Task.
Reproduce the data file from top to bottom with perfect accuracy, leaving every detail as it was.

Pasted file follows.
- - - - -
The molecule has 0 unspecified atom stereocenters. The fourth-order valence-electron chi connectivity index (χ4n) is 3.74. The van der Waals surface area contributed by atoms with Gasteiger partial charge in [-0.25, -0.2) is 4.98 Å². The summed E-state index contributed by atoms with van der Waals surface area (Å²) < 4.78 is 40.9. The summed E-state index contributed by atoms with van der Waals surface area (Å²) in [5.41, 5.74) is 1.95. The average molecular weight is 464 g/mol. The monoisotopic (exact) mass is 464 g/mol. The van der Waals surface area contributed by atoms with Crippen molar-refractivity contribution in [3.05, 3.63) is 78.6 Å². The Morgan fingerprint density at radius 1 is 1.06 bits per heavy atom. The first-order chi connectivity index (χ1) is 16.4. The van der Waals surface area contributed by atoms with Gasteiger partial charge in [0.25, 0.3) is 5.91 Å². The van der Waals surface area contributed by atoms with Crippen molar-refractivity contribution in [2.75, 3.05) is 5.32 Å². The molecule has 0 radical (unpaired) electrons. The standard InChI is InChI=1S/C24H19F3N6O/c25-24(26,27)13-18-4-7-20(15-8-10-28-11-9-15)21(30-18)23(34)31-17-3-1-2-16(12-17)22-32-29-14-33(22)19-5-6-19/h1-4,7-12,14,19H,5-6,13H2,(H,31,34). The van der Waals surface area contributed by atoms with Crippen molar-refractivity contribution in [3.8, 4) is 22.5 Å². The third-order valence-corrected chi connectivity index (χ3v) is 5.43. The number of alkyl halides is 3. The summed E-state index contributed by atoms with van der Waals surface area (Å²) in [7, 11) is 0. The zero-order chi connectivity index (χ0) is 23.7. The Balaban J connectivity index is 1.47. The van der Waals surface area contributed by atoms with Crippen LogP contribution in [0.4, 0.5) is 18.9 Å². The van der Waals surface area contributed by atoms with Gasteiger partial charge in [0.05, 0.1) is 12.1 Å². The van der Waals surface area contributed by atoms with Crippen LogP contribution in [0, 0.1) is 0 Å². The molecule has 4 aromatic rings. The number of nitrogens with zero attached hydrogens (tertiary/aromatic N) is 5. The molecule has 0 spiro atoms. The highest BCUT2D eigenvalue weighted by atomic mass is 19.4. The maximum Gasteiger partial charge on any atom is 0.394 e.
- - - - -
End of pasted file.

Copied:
The molecule has 0 unspecified atom stereocenters. The fourth-order valence-electron chi connectivity index (χ4n) is 3.74. The van der Waals surface area contributed by atoms with Gasteiger partial charge in [-0.25, -0.2) is 4.98 Å². The summed E-state index contributed by atoms with van der Waals surface area (Å²) < 4.78 is 40.9. The summed E-state index contributed by atoms with van der Waals surface area (Å²) in [5.41, 5.74) is 1.95. The average molecular weight is 464 g/mol. The monoisotopic (exact) mass is 464 g/mol. The van der Waals surface area contributed by atoms with Crippen molar-refractivity contribution in [3.05, 3.63) is 78.6 Å². The Morgan fingerprint density at radius 1 is 1.06 bits per heavy atom. The first-order chi connectivity index (χ1) is 16.4. The van der Waals surface area contributed by atoms with Gasteiger partial charge in [0.25, 0.3) is 5.91 Å². The van der Waals surface area contributed by atoms with Crippen molar-refractivity contribution in [2.75, 3.05) is 5.32 Å². The molecule has 0 radical (unpaired) electrons. The standard InChI is InChI=1S/C24H19F3N6O/c25-24(26,27)13-18-4-7-20(15-8-10-28-11-9-15)21(30-18)23(34)31-17-3-1-2-16(12-17)22-32-29-14-33(22)19-5-6-19/h1-4,7-12,14,19H,5-6,13H2,(H,31,34). The van der Waals surface area contributed by atoms with Crippen molar-refractivity contribution in [3.8, 4) is 22.5 Å². The third-order valence-corrected chi connectivity index (χ3v) is 5.43. The number of alkyl halides is 3. The summed E-state index contributed by atoms with van der Waals surface area (Å²) in [7, 11) is 0. The zero-order chi connectivity index (χ0) is 23.7. The Balaban J connectivity index is 1.47. The van der Waals surface area contributed by atoms with Crippen LogP contribution in [0.4, 0.5) is 18.9 Å². The van der Waals surface area contributed by atoms with Gasteiger partial charge in [0.05, 0.1) is 12.1 Å². The van der Waals surface area contributed by atoms with Crippen LogP contribution in [0, 0.1) is 0 Å². The molecule has 4 aromatic rings. The number of nitrogens with zero attached hydrogens (tertiary/aromatic N) is 5. The molecule has 0 spiro atoms. The highest BCUT2D eigenvalue weighted by atomic mass is 19.4. The maximum Gasteiger partial charge on any atom is 0.394 e.